User interfaces in 2018:
"OK Google, play the one that goes 'duh duh duuuuuh, duh duh duh duuuuuuuhh, duh duh duh, duh-duh duuuuuuhhh'"
"OK, I'll play the Scooby Doo Theme Tune"
"Goddamn it Google!"
Now That's What I Call Progress®
“I want you to kill Barbra Streisand.” Yup, no problem, I’ll enjoy doing that. Anyone else? “Kylie Minogue. And bloody Madonna, I can’t stand her any more.” Consider them bumped off. It’s sounding a little misogynistic, though. Are you sure? “Leave Chaka Khan alone.” Fine, Chaka survives to sing another day. Anyone else …
"the tune banned from all geetar shops"
heh - the list of 'forbidden songs' is short, but distinguished.
1. Stairway to Heaven (the worst, when played poorly)
2. Smoke on the Water
3. Sweet Home Alabama
1. Alex Foley's theme from Beverley Hills Cop
2. Bach's Fugue in D Minor
3. Heart and Soul
5. Those Endearing Young Charms (also good for xylophone)
yeah, NOBODY every shows off trying to play THOSE...
"At this point, I frantically press at FF multiple times to get to track 10. Or is it 9? Silly me, I know the song names and their sequence but never got around to memorising their individual track number. Damn, some idiot added some “rare bootlegs” in the middle so I have to keep pressing and now I’ve gone past the end and find myself back at track 1 again."
What? Do you mean your CD player isn't intelligent enough to know what you want just from you pressing the buttons?
""At this point, I frantically press at FF multiple times to get to track 10. Or is it 9? Silly me, I know the song names and their sequence but never got around to memorising their individual track number. Damn, some idiot added some “rare bootlegs” in the middle so I have to keep pressing and now I’ve gone past the end and find myself back at track 1 again."
Maybe it's time for a Kickstarter to design and produce an IoT and cloud connected, AI augmented, voice controlled with facial recognition, CD player for Dabbsy.
Then he could connect to it with his smartphone with the selfy lens on from the pub and mumble the required track and the AI voice control would figure out the correct track and play it. If it doesn't work it won't matter because he'll be in the pub.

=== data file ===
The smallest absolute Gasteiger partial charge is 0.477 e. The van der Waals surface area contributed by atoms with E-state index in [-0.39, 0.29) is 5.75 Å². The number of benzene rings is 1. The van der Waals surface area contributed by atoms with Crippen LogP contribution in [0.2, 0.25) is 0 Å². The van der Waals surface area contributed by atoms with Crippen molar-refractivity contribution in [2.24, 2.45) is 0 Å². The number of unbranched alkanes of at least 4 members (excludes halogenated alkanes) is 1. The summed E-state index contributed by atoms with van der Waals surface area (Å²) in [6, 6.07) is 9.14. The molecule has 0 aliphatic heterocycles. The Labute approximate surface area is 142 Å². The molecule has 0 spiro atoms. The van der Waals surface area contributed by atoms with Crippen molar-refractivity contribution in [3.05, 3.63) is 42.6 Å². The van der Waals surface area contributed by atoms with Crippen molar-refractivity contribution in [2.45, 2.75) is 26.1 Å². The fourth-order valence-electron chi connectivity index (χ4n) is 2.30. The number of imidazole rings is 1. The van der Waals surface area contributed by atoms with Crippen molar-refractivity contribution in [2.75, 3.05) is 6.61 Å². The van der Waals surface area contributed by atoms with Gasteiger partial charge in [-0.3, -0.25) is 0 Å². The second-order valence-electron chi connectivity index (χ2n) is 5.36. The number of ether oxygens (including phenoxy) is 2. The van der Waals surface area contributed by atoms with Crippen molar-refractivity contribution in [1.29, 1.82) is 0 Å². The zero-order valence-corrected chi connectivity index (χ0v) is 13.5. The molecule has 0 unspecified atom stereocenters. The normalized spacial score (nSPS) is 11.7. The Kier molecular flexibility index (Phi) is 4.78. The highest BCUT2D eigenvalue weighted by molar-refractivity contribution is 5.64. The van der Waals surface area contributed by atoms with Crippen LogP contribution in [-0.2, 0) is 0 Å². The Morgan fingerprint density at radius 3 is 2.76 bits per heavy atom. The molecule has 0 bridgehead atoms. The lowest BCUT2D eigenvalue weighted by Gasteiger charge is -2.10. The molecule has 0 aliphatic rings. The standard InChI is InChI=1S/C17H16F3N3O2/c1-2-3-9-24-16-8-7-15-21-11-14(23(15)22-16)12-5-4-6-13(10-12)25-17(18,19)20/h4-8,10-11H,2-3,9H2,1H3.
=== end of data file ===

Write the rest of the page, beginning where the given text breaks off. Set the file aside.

"Damn, some idiot added some “rare bootlegs” in the middle so I have to keep pressing and now I’ve gone past the end and find myself back at track 1 again."
Or, if you have a multi-disc changer and you go past the end, you can then enjoy pushing the disc select button, waiting for the carousel or magazine to get around to going back to your original disc, then end up back on track 1 of your disc.
... but my 1990s Technics CD player has a keypad to enter the track number directly (on the remote).
IIRC you need hybrid audio/data CD to store track titles also (they could also come with embedded rootkits, like Sony did...) - otherwise you had to refer to the album cover - just you did with LPs - where lowering the head precisely on the right groove separating two songs was a skill you had to acquire.
@windy_miller- Could be worse, I have a CD of a Mongolian children's choir which I uploaded to my media server and found had the Artist "Dixie Chicks". Much hilarity whenever it comes up on a playlist (for small values of hilarity).
I assume the CD mastering kit was once used for a Dixie Chicks album, and no-one could be arsed to change the info. Icon: our final defence against the robopocalypse will be Bad Data.
My giant laptop has a CD player in it, it's set to rip anything I play on it into MP3 and dump it in the music library.
I get a lot of new CDs given to me and have bought a lot of old stuff at our local equivalent of a boot fair, so far I have in excess of 5000 tracks on there, about two weeks of continuous listening if I get a really severe bout of insomnia.
>> "Thats why you play CDs on a PC which then looks up the CD online and displays a list of tracks (on the CD you have most of the time!)"
No, that's why you put the CD into your computer *once*, open your favourite ripping tool (which adds the track names) and then dump the tracks to your PC before hiding the CD away in a dark and forgotten cupboard. Then every time you want to listen to that music again, no finding the right CD, loading it, waiting for it to spin up etc, just select the MP3 and away you go.